Federal, county and city government officials were on hand Wednesday morning at Legion Park in Austell to introduce new technology that will warn residents of impending floods. The area around the park, which sits on Sweetwater Creek, was among the hardest hit when 20 inches of rain fell in 24 hours in 2009.
“That’s more than half the rain we might receive in a typical year,” said Robert Mason, acting chief of the U.S. Geological Survey’s Office of Surface Water. “This area here was under 20 feet of water.”
Mason was on hand to roll out a Web-based flood inundation map, the first of its kind in a major urban area in the Southeast. Residents can access the map on at ga.water.usgs.gov/FIM
/Sweetwater to find where the threat of flooding is greatest. It will also allow the Federal Emergency Management Agency and local agencies to make decisions about where to evacuate residents and block roads.
The website also allows users to check out Sweetwater Creek using a live webcam and see projections of how many people could be displaced and how much damage could be caused by flooding.
U.S. Rep. David Scott (D-Atlanta) said the program will give officials immediate knowledge of where a flood’s greatest impact will be.
“Yes, we lost 10 lives. Yes, we lost $250 million in property damage and loss,” Scott said. “But that will never happen again because of this innovation.”
Cobb Chairman Tim Lee said the program was made possible by partnerships between the county and the federal government and the city of Austell. He emphasized the importance of making sure people know about the service.
“It’s one thing to have the technology,” Lee said. “It’s another thing to make sure our citizens know how to use it.”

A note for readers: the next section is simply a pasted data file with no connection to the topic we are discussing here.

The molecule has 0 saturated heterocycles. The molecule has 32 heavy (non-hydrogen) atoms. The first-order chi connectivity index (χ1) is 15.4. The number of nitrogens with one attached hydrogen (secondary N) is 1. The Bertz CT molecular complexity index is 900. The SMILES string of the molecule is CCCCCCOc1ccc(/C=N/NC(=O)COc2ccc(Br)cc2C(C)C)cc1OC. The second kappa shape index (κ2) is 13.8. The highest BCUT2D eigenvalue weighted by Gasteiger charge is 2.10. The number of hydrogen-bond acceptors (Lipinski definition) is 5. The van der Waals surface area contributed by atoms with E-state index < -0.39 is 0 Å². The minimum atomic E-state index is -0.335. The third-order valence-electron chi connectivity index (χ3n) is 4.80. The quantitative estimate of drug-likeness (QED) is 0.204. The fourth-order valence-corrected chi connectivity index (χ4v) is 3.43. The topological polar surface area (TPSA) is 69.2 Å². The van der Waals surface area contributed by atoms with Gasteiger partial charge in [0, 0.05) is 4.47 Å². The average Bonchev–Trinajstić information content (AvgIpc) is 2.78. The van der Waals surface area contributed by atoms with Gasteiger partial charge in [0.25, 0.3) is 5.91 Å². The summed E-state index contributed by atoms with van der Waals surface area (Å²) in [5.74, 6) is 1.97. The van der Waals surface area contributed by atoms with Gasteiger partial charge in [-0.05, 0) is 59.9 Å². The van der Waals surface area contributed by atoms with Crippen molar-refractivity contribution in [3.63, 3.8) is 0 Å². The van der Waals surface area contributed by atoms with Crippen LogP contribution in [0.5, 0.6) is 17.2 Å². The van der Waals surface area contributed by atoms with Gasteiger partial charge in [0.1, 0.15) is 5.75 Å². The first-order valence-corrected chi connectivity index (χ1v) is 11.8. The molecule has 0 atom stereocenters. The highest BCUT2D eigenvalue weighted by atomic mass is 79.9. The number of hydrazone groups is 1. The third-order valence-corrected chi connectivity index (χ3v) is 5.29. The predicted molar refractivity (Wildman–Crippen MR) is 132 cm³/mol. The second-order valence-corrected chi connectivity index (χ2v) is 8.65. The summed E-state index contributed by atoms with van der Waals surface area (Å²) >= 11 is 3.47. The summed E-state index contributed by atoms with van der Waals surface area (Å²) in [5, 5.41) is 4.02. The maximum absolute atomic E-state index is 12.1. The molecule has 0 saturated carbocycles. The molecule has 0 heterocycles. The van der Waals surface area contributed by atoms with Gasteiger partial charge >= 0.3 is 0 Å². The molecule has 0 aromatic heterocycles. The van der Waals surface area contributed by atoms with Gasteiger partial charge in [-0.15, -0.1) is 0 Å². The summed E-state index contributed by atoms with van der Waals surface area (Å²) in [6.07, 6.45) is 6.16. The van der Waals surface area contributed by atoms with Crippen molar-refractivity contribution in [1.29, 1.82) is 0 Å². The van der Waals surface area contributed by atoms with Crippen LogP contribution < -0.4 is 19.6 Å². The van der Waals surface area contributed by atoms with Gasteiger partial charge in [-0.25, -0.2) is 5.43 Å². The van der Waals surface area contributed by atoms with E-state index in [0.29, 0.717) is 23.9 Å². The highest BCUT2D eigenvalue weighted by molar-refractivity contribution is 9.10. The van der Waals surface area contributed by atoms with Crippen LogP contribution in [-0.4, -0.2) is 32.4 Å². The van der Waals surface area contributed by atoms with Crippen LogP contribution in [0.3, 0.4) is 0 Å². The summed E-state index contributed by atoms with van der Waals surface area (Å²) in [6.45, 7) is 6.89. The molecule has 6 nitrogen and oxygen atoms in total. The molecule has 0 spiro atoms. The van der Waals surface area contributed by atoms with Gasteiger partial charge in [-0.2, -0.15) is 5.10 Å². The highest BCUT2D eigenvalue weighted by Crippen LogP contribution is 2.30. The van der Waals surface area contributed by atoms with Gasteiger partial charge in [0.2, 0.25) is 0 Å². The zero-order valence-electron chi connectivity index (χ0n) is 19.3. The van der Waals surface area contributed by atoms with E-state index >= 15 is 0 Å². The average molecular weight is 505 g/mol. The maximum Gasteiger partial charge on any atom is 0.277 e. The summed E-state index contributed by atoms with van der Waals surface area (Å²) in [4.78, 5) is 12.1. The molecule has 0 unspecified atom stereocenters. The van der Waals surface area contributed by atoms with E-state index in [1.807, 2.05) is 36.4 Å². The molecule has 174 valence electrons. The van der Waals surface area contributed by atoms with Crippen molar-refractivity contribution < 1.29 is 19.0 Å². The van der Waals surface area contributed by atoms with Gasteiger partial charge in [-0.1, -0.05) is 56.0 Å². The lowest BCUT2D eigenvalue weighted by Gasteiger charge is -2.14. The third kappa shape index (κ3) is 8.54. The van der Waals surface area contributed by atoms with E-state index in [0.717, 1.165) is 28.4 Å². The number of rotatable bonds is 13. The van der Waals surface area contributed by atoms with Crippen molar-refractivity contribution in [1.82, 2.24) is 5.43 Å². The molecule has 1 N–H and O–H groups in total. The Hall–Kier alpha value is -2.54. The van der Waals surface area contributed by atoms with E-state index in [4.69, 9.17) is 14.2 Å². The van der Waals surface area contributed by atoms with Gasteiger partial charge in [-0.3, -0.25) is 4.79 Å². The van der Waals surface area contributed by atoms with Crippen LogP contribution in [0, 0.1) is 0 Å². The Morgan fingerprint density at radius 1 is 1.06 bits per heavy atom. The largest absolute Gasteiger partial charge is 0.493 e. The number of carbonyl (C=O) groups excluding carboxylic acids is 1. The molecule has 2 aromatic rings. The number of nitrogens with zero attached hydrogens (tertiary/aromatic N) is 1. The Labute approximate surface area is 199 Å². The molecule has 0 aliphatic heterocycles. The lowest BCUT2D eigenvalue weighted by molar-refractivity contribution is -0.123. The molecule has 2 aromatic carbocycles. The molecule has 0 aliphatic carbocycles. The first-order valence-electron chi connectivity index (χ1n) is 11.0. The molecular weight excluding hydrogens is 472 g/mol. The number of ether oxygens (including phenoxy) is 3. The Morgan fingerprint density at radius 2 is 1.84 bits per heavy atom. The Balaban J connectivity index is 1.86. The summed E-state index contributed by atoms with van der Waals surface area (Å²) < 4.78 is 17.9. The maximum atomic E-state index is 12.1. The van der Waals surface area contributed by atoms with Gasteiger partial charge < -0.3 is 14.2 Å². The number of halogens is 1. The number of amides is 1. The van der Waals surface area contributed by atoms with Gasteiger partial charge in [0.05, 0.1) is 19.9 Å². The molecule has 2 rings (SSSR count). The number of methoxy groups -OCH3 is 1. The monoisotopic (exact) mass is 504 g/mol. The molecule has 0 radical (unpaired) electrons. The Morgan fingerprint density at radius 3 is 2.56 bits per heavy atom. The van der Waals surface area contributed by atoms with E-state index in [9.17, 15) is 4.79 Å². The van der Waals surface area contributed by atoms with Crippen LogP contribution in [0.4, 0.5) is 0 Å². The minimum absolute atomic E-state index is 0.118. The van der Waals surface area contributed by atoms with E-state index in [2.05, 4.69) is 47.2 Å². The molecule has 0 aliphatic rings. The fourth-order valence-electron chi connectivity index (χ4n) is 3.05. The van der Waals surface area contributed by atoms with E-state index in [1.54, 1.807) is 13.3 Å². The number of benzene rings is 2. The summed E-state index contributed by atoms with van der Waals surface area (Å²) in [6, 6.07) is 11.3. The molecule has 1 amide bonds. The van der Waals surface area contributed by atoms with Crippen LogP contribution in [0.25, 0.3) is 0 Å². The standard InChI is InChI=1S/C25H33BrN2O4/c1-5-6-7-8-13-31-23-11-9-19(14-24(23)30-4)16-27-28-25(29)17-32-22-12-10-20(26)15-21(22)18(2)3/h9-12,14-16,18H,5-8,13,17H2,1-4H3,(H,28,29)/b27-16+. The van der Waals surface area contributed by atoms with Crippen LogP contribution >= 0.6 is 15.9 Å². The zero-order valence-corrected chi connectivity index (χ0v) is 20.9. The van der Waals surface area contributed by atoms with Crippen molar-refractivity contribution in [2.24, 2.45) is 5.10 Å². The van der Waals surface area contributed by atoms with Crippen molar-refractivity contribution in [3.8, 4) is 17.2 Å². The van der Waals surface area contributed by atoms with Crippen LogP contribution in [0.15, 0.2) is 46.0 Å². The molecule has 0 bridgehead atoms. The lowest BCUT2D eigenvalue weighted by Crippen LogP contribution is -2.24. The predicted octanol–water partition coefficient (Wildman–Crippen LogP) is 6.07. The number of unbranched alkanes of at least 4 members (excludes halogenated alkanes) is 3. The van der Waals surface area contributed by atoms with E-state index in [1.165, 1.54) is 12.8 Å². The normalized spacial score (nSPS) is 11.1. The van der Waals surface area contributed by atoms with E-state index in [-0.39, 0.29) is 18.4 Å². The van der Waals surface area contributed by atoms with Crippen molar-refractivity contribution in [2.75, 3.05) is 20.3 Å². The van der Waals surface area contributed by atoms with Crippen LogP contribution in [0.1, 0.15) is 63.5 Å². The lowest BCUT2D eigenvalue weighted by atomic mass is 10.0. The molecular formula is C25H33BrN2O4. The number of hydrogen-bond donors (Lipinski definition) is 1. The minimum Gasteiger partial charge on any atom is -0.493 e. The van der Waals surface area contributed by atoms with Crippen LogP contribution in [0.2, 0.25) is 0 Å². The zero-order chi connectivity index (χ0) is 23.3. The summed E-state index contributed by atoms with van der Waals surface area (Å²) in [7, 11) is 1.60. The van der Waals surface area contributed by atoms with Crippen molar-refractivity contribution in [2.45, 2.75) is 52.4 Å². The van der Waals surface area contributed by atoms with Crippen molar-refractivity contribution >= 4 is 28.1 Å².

While he said 46-mile Sweetwater Creek, which brings in water from Paulding County and delivers it into the Chattahoochee River in Douglas County, has the most critical needs for flood warnings in Cobb County, Cobb Water System Stormwater Division manager Bill Higgins said other areas that could benefit from the computer system include Nickajack Creek at Veterans Memorial Parkway, Sope Creek near the Chattahoochee River and Noonday Creek at Shallowford Road or Chastain Meadows Parkway.
“There’s a lot of really intense development up there,” Higgins said. “God forbid we have another event like this.”
Scott said the federal government is looking for funds for more programs like the one along Sweetwater Creek.
“We look to where there is the greatest need,” he said. “When there is a need, we identify it and get the funds to it.”
A light post at Legion Park features a red high-water mark more than 23 feet off the ground, showing how high the flood waters reached in September 2009. Another landmark to the floods in the park is the former Austell Senior Center, which was closed after being flooded for the second time in four years and replaced with one further north on Austell Powder Springs Road in Clarkdale Park. Austell Mayor Joe Jerkins said the city will eventually take over the senior center building from the county to use it for youth baseball activities in the park.
Jerkins told the audience of about 50 people, which included northwest Cobb Commissioner Helen Goreham, that the city will be served well by the new website.
“We don’t know when that will happen again — it may not never — but this is really something that is good to have here,” he said.